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How accurately is euthanasia reported on death certificates in a country with legal euthanasia : a population-based study

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Abstract
Background: Death certificates are the main source of information on the incidence of the direct and underlying causes of death, but may be unsuitable for monitoring the practice of medical assistance in dying, e.g. euthanasia, due to possible underreporting. This study examines the accuracy of certification of euthanasia. Methods: Mortality follow-back survey using a random sample of death certificates (N = 6871). For all cases identified as euthanasia we checked whether euthanasia was reported as a cause of death on the death certificate. We used multivariable logistic regression analysis to evaluate whether reporting varied according to patient and decision-making characteristics. Results: Through the death certificates, 0.7% of all deaths were identified as euthanasia, compared with 4.6% through the mortality follow-back survey. Only 16.2% of the cases identified from the survey were reported on the death certificate. Euthanasia was more likely to be reported on the death certificate where death was from cancer (14% covered), neurological diseases (22%) and stroke (28%) than from cardiovascular disease (7%). Even when the recommended drugs were used or the physician self-labelled the end-of-life decision as euthanasia, euthanasia was only reported on the death certificate in 24% of cases. Conclusions: Death certificates substantially underestimate the frequency of euthanasia as a cause of death in Belgium. Mortality follow-back studies are essential complementary instruments to examine and monitor the practice of euthanasia more accurately. Death certificate forms may need to be modified and clear guidelines provided to physicians about recording euthanasia to ensure more accurate certification.
Keywords
OF-LIFE PRACTICES, PHYSICIANS

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Chicago
Cohen, Joachim, Sigrid Dierickx, Yolanda WH Penders, Luc Deliens, and Kenneth Chambaere. 2018. “How Accurately Is Euthanasia Reported on Death Certificates in a Country with Legal Euthanasia : a Population-based Study.” European Journal of Epidemiology.
APA
Cohen, Joachim, Dierickx, S., Penders, Y. W., Deliens, L., & Chambaere, K. (2018). How accurately is euthanasia reported on death certificates in a country with legal euthanasia : a population-based study. EUROPEAN JOURNAL OF EPIDEMIOLOGY.
Vancouver
1.
Cohen J, Dierickx S, Penders YW, Deliens L, Chambaere K. How accurately is euthanasia reported on death certificates in a country with legal euthanasia : a population-based study. EUROPEAN JOURNAL OF EPIDEMIOLOGY. 2018. p. 689–93.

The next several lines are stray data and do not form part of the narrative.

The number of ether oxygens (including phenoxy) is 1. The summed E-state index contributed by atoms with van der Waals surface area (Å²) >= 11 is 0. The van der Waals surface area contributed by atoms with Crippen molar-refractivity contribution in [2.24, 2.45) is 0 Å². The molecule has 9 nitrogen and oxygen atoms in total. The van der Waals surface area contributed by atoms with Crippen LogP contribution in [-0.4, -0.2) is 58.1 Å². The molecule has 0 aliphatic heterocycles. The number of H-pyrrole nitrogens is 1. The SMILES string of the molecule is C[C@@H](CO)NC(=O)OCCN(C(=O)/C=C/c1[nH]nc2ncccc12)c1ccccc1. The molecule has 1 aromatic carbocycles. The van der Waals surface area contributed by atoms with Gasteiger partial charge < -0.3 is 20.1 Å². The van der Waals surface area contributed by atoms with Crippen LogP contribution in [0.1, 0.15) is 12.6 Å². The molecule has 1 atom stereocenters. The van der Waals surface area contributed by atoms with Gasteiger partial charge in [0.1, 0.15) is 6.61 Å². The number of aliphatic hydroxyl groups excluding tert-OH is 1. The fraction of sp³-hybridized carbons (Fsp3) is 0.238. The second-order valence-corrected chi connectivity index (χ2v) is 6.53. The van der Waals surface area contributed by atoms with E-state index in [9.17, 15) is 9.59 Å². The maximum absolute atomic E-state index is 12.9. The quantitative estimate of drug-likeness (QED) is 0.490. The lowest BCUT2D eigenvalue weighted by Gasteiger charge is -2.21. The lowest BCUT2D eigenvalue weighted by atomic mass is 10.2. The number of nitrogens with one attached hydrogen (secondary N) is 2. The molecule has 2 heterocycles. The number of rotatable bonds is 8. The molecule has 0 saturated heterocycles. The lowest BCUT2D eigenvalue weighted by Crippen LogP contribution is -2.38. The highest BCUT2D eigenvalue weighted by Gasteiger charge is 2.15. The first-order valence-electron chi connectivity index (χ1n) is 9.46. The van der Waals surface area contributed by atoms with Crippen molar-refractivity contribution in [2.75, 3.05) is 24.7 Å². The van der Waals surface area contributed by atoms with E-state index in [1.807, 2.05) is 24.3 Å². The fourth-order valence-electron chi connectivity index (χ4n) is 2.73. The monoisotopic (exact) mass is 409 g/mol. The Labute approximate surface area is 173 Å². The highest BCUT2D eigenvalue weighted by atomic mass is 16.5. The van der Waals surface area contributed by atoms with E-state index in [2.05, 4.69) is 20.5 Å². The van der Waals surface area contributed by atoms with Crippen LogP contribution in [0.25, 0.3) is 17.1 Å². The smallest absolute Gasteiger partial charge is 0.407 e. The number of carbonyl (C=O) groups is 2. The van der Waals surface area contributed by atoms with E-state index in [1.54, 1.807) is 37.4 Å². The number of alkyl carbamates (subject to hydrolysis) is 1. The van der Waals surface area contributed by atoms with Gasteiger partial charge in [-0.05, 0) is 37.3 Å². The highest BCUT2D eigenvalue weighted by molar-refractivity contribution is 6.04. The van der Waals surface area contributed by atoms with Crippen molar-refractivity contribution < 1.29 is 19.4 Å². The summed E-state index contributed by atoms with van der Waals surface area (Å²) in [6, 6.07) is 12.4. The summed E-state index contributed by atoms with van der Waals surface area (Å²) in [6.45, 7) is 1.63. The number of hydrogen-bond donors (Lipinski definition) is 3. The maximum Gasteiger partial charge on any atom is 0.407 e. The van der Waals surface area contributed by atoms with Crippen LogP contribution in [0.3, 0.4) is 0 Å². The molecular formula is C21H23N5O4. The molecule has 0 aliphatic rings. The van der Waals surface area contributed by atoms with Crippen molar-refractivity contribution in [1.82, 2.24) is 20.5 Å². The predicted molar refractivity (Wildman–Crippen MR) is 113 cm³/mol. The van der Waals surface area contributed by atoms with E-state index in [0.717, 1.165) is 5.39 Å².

MLA
Cohen, Joachim, Sigrid Dierickx, Yolanda WH Penders, et al. “How Accurately Is Euthanasia Reported on Death Certificates in a Country with Legal Euthanasia : a Population-based Study.” EUROPEAN JOURNAL OF EPIDEMIOLOGY 2018 : 689–693. Print.
@misc{8560782,
  abstract     = {Background: Death certificates are the main source of information on the incidence of the direct and underlying causes of death, but may be unsuitable for monitoring the practice of medical assistance in dying, e.g. euthanasia, due to possible underreporting. This study examines the accuracy of certification of euthanasia. 
Methods: Mortality follow-back survey using a random sample of death certificates (N = 6871). For all cases identified as euthanasia we checked whether euthanasia was reported as a cause of death on the death certificate. We used multivariable logistic regression analysis to evaluate whether reporting varied according to patient and decision-making characteristics. 
Results: Through the death certificates, 0.7\% of all deaths were identified as euthanasia, compared with 4.6\% through the mortality follow-back survey. Only 16.2\% of the cases identified from the survey were reported on the death certificate. Euthanasia was more likely to be reported on the death certificate where death was from cancer (14\% covered), neurological diseases (22\%) and stroke (28\%) than from cardiovascular disease (7\%). Even when the recommended drugs were used or the physician self-labelled the end-of-life decision as euthanasia, euthanasia was only reported on the death certificate in 24\% of cases. 
Conclusions: Death certificates substantially underestimate the frequency of euthanasia as a cause of death in Belgium. Mortality follow-back studies are essential complementary instruments to examine and monitor the practice of euthanasia more accurately. Death certificate forms may need to be modified and clear guidelines provided to physicians about recording euthanasia to ensure more accurate certification.},
  author       = {Cohen, Joachim and Dierickx, Sigrid and Penders, Yolanda WH and Deliens, Luc and Chambaere, Kenneth},
  issn         = {0393-2990},
  keyword      = {OF-LIFE PRACTICES,PHYSICIANS},
  language     = {eng},
  number       = {7},
  pages        = {689--693},
  series       = {EUROPEAN JOURNAL OF EPIDEMIOLOGY},
  title        = {How accurately is euthanasia reported on death certificates in a country with legal euthanasia : a population-based study},
  url          = {http://dx.doi.org/10.1007/s10654-018-0397-5},
  volume       = {33},
  year         = {2018},
}

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